Suspicious chemicals in NZ chocolate
By MARY JANE BOLAND - Sunday Star Times | Sunday, 30 December 2007

A chemical banned in the United States and linked with hyperactivity and the risk of birth defects, cancer and reproductive problems is used in chocolates sold in New Zealand.

The chemical amaranth (colour 123 on the ingredients list on product packaging) is derived from coal tar and is used to give a reddish colour.

Australian Bill Statham, whose book The Chemical Maze lists good and bad chemicals in food, cosmetics and household products, took the Sunday Star-Times on a shopping trip to find products with the suspect chemicals on our shelves.

The self-published book has sold 90,000 copies in New Zealand and Australia since 2001.

Statham became interested in what's in food and cosmetics when people started consulting his homeopathy business in Victoria for help with headaches and other ailments, including skin rashes.

Most people are familiar with "the red cordial syndrome" as he calls it, when children become hyperactive after having exotically-coloured soft drinks.

He discovered people's ailments were often linked with food. The artificial sweetener aspartame, for example, is in most sugar-free drinks, chewing gums and lollies, but had strong links with patients who suffered ongoing headaches.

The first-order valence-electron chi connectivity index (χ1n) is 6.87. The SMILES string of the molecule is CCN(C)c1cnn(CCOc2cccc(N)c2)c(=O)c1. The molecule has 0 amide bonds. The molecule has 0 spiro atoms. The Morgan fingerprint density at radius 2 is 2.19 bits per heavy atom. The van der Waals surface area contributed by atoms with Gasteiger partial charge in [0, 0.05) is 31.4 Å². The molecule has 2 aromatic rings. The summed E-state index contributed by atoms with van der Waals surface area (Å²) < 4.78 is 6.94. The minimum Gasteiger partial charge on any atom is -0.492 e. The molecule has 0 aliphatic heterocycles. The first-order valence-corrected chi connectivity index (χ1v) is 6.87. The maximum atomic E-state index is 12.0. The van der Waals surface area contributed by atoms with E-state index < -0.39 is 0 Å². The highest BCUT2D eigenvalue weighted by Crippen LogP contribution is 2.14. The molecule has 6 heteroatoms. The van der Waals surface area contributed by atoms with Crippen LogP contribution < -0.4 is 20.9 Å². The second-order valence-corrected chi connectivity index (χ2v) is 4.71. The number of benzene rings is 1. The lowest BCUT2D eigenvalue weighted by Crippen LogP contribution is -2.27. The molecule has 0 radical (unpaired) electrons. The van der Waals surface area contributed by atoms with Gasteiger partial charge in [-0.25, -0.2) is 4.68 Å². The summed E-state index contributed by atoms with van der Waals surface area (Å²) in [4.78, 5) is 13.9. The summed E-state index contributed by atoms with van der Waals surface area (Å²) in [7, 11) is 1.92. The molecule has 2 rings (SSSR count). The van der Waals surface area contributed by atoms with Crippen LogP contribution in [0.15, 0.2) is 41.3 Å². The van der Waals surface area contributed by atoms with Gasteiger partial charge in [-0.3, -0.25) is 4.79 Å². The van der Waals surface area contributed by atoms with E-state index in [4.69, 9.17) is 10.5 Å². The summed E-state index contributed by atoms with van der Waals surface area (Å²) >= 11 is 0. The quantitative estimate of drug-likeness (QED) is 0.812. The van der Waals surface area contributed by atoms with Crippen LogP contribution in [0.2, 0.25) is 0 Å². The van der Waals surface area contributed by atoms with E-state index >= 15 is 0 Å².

Statham says favour enhancers, colouring, and MSG are the main things to look out for. Colours with the numbers 102, 110, 122 and 124, are often used in children's foods but they are also derived from coal tar. A UK study, out earlier this year, recommended parents remove foods with those specific colourings in their foods because it was linked to children's moods, hyperactivity, sleep, and ability to concentrate.

"We removed those additives from kids' diets and they got better overnight. I've had emails about my book with reports from teachers asking if it is the same child because their behaviour is so different."

Some preservatives contain sulphur dioxide which has also been linked to asthma and other respiratory problems.

And in cosmetics there is a whole host of potential toxins, like diethanolamine (DEA) which is used to make products bubble but can irritate the skin and work with other chemicals to become carcinogenic. It's on the United States National Institute of Health's hazards list.

Statham says he is not trying to be the fun police but wants people to be aware of what they're eating and also products they're using that may harm their health.

"I'm not a purist, it's everything in moderation."

From here .